Netflix has it over the other sources of inspiration for creative people in Hollywood because it is self-programming; no one has to guess what an audience will watch from choices on a time and date matrix, the audience picks its poison. I am a Neflix member, and now I wonder how I ever lived without it, and I love its interactive website. Netflix allows me to rate films online, and tells me to what degree my "friends", with whom I exchange opinions about the films we rent, agree with my ratings. This calculus of taste and demographics makes it easy for film makers to be creative; all they need to make the next blockbuster is to check the numbers and follow the recipe. Having worked with databases in my career, I know how easy it is for Netflix to search member-generated content for keywords in notes and reviews, see who has created "friend" connections (e.g. parents and their children or other parents, co-workers, siblings, and friends), find out what they like and what they tank, and where everyone's tastes intersect. The more you add to your already extensive network of electronic friends by participating in this rating and review-writing process, the more influence you have in Hollywood's creative process (and if you are a participative member of Netflix, you must be a good movie consumer with a valuable opinion). If anyone wanted to buy this data for their own sinsiter purposes, Netflix could charge a pretty penny for it, and I bet they have at least one such penny in their piggy bank already.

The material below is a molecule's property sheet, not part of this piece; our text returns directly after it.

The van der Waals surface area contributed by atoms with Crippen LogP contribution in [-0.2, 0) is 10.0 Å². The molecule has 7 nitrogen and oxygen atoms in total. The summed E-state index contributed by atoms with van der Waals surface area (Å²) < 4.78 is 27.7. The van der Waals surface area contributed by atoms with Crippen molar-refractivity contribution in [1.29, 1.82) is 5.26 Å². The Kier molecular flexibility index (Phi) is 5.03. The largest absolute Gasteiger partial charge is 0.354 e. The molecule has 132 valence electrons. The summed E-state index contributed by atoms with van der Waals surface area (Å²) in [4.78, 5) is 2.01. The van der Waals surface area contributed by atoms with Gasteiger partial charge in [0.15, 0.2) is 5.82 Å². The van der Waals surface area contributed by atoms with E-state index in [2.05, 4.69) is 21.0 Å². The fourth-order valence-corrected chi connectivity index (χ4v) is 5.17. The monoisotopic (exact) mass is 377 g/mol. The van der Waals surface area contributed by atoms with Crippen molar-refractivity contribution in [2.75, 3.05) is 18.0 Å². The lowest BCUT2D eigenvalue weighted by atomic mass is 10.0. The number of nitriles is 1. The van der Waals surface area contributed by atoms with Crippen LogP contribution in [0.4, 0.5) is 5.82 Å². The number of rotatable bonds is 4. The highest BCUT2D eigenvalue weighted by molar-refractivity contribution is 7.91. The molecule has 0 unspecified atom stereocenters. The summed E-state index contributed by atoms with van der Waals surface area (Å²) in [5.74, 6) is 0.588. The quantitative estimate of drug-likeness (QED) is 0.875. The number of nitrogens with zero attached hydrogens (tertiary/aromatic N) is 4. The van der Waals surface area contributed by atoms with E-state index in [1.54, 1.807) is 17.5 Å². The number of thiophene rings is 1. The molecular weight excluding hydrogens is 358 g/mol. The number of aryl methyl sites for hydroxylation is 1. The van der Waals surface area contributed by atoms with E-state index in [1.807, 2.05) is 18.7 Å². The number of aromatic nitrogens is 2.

So if your neighbor's poor taste seems to influence more programming than your own good taste, you can fail to invite him to be a Netflix friend and try to grow your own list of like-minded friends. You can sneak into his apartment while he's out and change his Tivo to record The Discovery Channel and Masterpiece Theater, making sure his Peoplemeter is catching it all.
But he might still be invited to participate in a focus group.